Some of the following chapters were pretty long, too, but not nearly as gargantuan as that first beast was. But also, they came much, much, faster in the writing, especially by chapters 3 and 4. Although I’m not nearly as speedy a writer as Crazy is, my writing process is similar. I spend a lot of time doing the research and conceptualizing the thing as a whole before writing, so that when it comes down to the writing, I know where I’m going. Also, I don’t angst over individual turns of phrase or sentences in the initial writing – I save that for later, for revisions. So my screenwriting neighbor and I would have these daily writing contests in which we announced our page tallies at the end of the day. We decided that a page of my text was worth ten of his, given the margins and the spacing and imaginative process of a screenplay versus the density of argument of a dissertation. One day I came out at 5pm (our deadline) and announced that I had written ten pages. “Damn!” he said, “That’s worth a whole screenplay!”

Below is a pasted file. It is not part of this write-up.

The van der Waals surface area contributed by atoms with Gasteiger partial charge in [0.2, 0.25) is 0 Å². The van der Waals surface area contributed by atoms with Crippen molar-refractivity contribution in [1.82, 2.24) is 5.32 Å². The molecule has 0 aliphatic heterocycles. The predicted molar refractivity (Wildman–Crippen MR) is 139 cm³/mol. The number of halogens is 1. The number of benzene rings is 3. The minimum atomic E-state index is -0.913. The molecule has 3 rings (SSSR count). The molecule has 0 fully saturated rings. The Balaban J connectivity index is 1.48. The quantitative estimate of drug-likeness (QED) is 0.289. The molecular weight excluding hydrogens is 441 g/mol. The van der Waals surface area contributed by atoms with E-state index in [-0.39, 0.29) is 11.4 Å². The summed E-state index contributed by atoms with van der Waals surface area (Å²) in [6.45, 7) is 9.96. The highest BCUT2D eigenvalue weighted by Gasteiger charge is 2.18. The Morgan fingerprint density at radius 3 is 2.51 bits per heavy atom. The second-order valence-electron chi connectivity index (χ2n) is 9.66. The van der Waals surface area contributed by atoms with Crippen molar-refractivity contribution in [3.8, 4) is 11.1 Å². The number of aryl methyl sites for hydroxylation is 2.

Anyway, in the end, I had a ridiculously long dissertation with an appendix of “stuff I just couldn’t cut” that came to nearly 500 pages. Clearly it was not ready to be published as is! I let it sit for my first year on the TT job and turned to it the next summer. I got a research award from my university to revise it into a book, and I took the six-week salary award seriously, making editing and revising my full-time job for those weeks. Here’s what I did with that appendix: anytime a footnote in a chapter said “See Appendix,” I decided if my close reading of the historical documents was necessary for the argument I was making and, if it was, I folded that bit into the main text. If the stuff in the Appendix was just a paraphrase or quotation of someone else’s work, all I kept was the footnote to them. The rest I chucked. And I set aside that first chapter and re-read the following chapters, trying to decide how much of that first chapter was needed to make sense of the following one. And I tried to pair down chapters 2 and 3, which were also pretty overwhelmingly large. And through all of this, I tried to use other recent books on texts A & B to guide me from dissertation to book. I didn’t know about Germano’s From Dissertation to Book, unfortunately, but I’ve always done a pretty good job using others’ work as models to imitate. I think imitation is a powerful tool for learning, in fact; it’s certainly how many a writer honed his or her craft. Sure, it can veer into the repetitious and the parodic and the tiresome. But the conventions of any genre, including the academic book, come from the texts themselves in conversation with and reflection of others like them, not from some set of “rules” out “there” in the sphere of the Forms of Genre.